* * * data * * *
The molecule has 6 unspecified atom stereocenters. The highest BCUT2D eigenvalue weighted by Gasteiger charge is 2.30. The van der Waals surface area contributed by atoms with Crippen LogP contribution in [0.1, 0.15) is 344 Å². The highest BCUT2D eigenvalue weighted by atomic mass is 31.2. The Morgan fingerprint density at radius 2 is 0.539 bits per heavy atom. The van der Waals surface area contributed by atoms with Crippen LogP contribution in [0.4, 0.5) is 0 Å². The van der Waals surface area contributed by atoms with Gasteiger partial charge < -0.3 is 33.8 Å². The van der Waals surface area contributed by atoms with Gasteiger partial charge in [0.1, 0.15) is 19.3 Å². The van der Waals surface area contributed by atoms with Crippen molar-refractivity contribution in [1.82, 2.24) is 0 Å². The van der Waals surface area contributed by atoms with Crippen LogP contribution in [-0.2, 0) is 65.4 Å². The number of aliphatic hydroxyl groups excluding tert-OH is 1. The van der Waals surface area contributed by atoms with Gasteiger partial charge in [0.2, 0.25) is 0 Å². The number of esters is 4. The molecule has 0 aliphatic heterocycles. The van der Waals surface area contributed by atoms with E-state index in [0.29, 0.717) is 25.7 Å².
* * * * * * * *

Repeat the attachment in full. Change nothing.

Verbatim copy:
The molecule has 6 unspecified atom stereocenters. The highest BCUT2D eigenvalue weighted by Gasteiger charge is 2.30. The van der Waals surface area contributed by atoms with Crippen LogP contribution in [0.1, 0.15) is 344 Å². The highest BCUT2D eigenvalue weighted by atomic mass is 31.2. The Morgan fingerprint density at radius 2 is 0.539 bits per heavy atom. The van der Waals surface area contributed by atoms with Crippen LogP contribution in [0.4, 0.5) is 0 Å². The van der Waals surface area contributed by atoms with Gasteiger partial charge < -0.3 is 33.8 Å². The van der Waals surface area contributed by atoms with Gasteiger partial charge in [0.1, 0.15) is 19.3 Å². The van der Waals surface area contributed by atoms with Crippen molar-refractivity contribution in [1.82, 2.24) is 0 Å². The van der Waals surface area contributed by atoms with Crippen LogP contribution in [-0.2, 0) is 65.4 Å². The number of aliphatic hydroxyl groups excluding tert-OH is 1. The van der Waals surface area contributed by atoms with Gasteiger partial charge in [0.2, 0.25) is 0 Å². The number of esters is 4. The molecule has 0 aliphatic heterocycles. The van der Waals surface area contributed by atoms with E-state index in [0.29, 0.717) is 25.7 Å².